Alto’s father, Peter Alto, an architect with Group Mackenzie, recalls his daughter swaying to the radio when she was still in diapers. She had already been singing and taking piano and flute lessons for several years when she first asked her parents if she could go to the rock camp. That’s when Katie, then 11 years old, told her parents that the instrument she really wanted to play was the drums. “I just thought it would be really cool to bang sticks on something and make lots of noise,” she explains with a shrug.

Such examples of classic drummer logic notwithstanding, Rose and Alto are not typical young rockers. They’re not rebelling against the grown-up world—their parents, whom Rose calls “our only groupies,” can be seen running the merch table and bopping their heads in the front row at Blübird shows. Alto is a classic over-achiever who volunteers as an acolyte at her church and belongs to a girls’ soccer league that she has dubbed “Intense Soccer,” while Rose is a shy, soft-spoken teenager who enjoys baking scones and knitting in her spare time. They’re not playing music to be cool or popular: Alto’s parents have even accused her of “leading a double life,” because she prefers to keep her role in Blübird a secret from her friends at school. And Alto herself is quick to say that she and Rose are not “those really angry kind of rockers.”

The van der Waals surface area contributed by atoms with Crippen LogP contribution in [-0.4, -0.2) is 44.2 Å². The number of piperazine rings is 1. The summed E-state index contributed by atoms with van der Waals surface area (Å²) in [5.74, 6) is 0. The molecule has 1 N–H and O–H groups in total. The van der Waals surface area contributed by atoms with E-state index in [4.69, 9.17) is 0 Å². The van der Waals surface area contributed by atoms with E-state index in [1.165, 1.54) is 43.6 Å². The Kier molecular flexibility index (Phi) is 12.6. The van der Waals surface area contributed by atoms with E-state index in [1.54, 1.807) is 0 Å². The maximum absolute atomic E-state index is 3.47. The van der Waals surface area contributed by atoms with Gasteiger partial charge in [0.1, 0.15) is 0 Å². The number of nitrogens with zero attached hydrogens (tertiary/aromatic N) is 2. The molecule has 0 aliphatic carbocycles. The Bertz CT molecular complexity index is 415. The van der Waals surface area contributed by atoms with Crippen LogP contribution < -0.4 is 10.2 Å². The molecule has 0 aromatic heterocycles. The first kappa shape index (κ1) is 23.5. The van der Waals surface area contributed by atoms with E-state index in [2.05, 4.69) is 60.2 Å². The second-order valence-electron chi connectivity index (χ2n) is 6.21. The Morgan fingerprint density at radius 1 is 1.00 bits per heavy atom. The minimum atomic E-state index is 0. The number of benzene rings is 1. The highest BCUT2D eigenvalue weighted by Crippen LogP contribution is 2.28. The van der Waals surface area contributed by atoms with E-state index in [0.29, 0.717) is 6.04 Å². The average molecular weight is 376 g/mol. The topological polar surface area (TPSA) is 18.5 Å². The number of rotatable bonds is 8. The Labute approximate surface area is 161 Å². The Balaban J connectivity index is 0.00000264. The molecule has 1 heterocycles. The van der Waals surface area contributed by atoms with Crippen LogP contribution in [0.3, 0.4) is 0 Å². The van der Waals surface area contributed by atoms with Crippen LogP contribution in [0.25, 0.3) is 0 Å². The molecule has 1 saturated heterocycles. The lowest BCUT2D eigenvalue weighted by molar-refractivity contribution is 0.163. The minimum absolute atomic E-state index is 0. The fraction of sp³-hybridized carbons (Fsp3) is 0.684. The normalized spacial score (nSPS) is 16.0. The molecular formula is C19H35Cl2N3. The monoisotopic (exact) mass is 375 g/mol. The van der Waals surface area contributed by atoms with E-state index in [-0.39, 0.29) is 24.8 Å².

“We don’t try to act tough, and we hate bands that scream all the time,” Alto says. “We just want to play songs that are meaningful and deep.”

But rock does serve one function for Alto that it has for musicians throughout the years: It gives her an outlet for the painful teenage emotions she might not otherwise know how to articulate.

“Sometimes I see her playing, and she’s biting her lip, and I know it’s a kind of catharsis for her,” Peter says.

That’s always been part of the point of Portland’s Rock ’n’ Roll Camp for Girls. When McElroy, a former roadie, founded the camp in 2000, nothing like it existed. Today similar organizations have sprung up throughout the United States: in New York, San Francisco, Tucson, Nashville and Washington, D.C. This month the camp—and Blübird—will receive even more exposure when a documentary about the rock camp, Girls Rock!, debuts in major cities nationwide. (In Portland the film opens at Cinema 21 on March 7.) And in June, Chronicle Books will release a book about the camp featuring a testimonial written by Alto and Rose.